The project, Jubilee Oasis Farm, was established in 2018 and is led by Jubilee Community Church and its volunteers. A 150,000-gallon cistern, funded through the St. Louis Metropolitan Sewer District’s Project Clear Program, captures rainfall from the church’s rubber roof to irrigate the urban farm and orchard and keeps rainwater out of the city’s combined sewer system—reducing overflow into the Mississippi River.

In partnership with St. Louis businesses, Custom Foodscaping and Good Life Growing, The Nature Conservancy funded the farm’s design, installation, soil, tools, plants and trees.

In its first few years the farm has produced blackberries, bush cherries, tree cherries, pawpaws, jujubes, serviceberries, figs and more. Pastor Andy Krumsieg says they are excited to be able to grow whatever foods and plants they want each year and is just as excited to see the partnerships grow as well.

Jubilee Oasis Farm is a demonstration that can be replicated in neighborhoods throughout St. Louis or around the state. It shows what’s possible when there is collaboration across different sectors and across different areas of expertise—when all partners are able to be at the table.

The Nature Conservancy has been a collaborator and funding partner of this project from the start. We felt it was important to support this project and the community-driven transformation it could inspire.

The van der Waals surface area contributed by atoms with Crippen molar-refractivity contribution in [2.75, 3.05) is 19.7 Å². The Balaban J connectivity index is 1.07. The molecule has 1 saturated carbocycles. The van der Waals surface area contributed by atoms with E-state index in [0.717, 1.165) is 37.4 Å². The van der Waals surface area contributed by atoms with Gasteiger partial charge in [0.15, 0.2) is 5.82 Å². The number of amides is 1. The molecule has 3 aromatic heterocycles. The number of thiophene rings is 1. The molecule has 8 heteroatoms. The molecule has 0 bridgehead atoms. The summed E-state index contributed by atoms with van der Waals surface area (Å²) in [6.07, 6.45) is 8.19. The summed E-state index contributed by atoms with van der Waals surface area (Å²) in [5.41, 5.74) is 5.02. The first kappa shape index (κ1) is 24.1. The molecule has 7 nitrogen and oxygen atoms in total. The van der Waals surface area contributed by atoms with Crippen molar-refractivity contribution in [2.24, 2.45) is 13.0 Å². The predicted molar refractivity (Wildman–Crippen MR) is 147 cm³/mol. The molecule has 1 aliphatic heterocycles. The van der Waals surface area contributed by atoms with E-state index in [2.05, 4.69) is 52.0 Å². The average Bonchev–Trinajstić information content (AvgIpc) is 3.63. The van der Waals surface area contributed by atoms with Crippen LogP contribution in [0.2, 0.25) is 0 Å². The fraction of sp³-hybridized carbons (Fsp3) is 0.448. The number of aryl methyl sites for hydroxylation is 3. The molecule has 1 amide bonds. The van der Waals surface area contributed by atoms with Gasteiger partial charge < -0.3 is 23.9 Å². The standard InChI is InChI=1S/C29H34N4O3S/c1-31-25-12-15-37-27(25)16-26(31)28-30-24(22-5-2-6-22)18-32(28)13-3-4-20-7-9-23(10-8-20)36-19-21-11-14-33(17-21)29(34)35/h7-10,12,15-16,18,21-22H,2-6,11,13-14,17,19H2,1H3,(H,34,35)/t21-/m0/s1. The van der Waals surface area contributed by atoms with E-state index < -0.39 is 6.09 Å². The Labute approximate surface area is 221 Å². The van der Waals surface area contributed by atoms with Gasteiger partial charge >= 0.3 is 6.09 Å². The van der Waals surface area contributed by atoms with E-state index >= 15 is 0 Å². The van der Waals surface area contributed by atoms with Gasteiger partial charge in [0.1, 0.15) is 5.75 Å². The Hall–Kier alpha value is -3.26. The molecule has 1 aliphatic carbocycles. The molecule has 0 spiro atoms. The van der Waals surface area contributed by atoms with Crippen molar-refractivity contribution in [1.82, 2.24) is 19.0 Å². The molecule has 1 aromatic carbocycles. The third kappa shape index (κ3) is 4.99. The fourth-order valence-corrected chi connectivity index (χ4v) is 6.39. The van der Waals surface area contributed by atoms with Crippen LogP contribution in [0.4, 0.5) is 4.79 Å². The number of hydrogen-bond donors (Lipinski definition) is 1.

Growing an Oasis in North St. Louis

Guests Pastor Andy Krumsieg, Donna Washington and Rebecca Weaver talk about Project Oasis and its impact on the community.

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Opening: You're listening to It's in Our Nature, the podcast that celebrates the connections between people and nature, with hosts, Adam McLane, The Nature Conservancy's Missouri state director. For more information, visit

Adam McLane: Hello everyone. I'm Adam McLane, Missouri state director for The Nature Conservancy. We're excited to have you listening today. This is our first ever podcast episode, and I would say you are in luck because we have a great show planned and really our goal with this podcast and the future ones is going to be sharing amazingly inspiring stories of what can happen when people in nature work together. Because that's our vision at The Nature Conservancy, which is a world where people in nature thrive together and it can and does happen before we get started. I have one request. That is, if you like this podcast, even just a little bit, please share it with others. We hope the stories we share inspire a deeper connection with the nature around you. So let's get into it. Today we're talking with some incredible people about an incredible Oasis in North St. Louis and I'm joined by the people that made it happen. Rebecca Weaver is our city's program manager. Donna Washington is the urban farm manager at project Oasis and Pastor Andy Krumsieg, did I get it?